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401k Plans: Educating Your Employees is Key

| February 11, 2019
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401k plans offer employees an excellent means to save for retirement. Yet, many workers often pass up the opportunity to participate in their company’s plan because the information presented may seem confusing or difficult to understand. With a little planning, you can help reduce the confusion.

As an employer, 401k information sessions should be carefully crafted to engage the interest of employees and educate them about the potential benefits of these plans. With a little effort, business owners can increase the effectiveness of these presentations. Here are some tips to help boost your employee 401k participation rates:

Prepare employees before the presentation. Do not assume employees have prior investment knowledge. Treat them as prospective customers. When announcing the information session, explain what they will learn and why the information is important to them. Emphasize how they will benefit from attending the session.

Keep the tone light. A little humor goes a long way in holding an audience’s attention. The presentation should use clear, simple language—avoiding legalese, jargon, and complicated charts and graphs. Investment tips and worksheets can be used to engage the audience. And, remember to leave plenty of time for questions and answers.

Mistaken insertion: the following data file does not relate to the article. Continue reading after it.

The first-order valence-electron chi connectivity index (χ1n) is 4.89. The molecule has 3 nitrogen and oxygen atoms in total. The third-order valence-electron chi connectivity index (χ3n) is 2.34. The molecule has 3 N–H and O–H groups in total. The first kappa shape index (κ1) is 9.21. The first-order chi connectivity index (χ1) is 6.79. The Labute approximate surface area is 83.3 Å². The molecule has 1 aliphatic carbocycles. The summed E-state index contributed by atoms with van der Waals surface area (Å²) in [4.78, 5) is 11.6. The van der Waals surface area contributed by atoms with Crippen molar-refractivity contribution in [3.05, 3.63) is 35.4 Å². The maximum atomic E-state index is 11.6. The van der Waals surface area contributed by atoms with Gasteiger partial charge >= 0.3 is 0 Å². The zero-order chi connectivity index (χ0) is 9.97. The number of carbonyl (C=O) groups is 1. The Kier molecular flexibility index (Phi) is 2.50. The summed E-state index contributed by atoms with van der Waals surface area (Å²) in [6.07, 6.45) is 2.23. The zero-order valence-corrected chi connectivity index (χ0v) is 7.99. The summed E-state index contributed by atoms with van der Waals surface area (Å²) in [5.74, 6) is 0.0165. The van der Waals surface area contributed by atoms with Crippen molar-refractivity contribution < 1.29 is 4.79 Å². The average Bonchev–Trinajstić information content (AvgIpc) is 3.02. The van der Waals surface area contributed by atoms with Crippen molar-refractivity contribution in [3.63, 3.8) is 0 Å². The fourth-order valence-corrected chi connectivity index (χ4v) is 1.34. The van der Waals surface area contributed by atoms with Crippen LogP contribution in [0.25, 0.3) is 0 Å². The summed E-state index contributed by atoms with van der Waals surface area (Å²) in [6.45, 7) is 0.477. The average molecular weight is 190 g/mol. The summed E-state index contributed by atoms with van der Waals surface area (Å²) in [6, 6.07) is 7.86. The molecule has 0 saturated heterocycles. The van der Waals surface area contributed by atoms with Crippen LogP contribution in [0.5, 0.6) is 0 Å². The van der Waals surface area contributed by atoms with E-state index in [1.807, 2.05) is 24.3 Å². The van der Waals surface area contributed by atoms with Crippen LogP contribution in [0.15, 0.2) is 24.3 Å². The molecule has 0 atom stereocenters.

Gear the material to the audience. There is no reason to restrict employees to a “one size fits all” presentation. The material should be geared to the audience’s level of sophistication. Novice investors will be overwhelmed with advanced information, while experienced investors will become bored if too much time is spent covering the basics. If your workforce includes both novice and experienced investors, consider offering two information sessions and letting workers choose the one that is most appropriate.

Demonstrate how a 401k plan can make it easy to save for retirement. Many employees, concerned with stretching their paychecks from week to week, may fear they do not have the excess income to contribute to a retirement plan. A skillful presentation can address this concern by emphasizing the tax benefits of a 401k. With a few simple calculations, employees will see that once tax savings are considered, their contributions will not take as large a chunk out of their paychecks as they might have thought.

Support employees in keeping contributions to a comfortable level. Do not overemphasize contributing the maximum amount allowable if that exceeds an employee’s financial ability. Point out that even a small contribution is better than none, especially if the company is matching all, or a portion, of it.

It is far better for employees to start small now and increase contributions later when they can afford to do so.

Use My Resources. As your financial advisor, I have access to lots of presentations and materials from the IRS, 401k record-keepers and mutual fund companies. And I’m happy to share. Call me to discuss.

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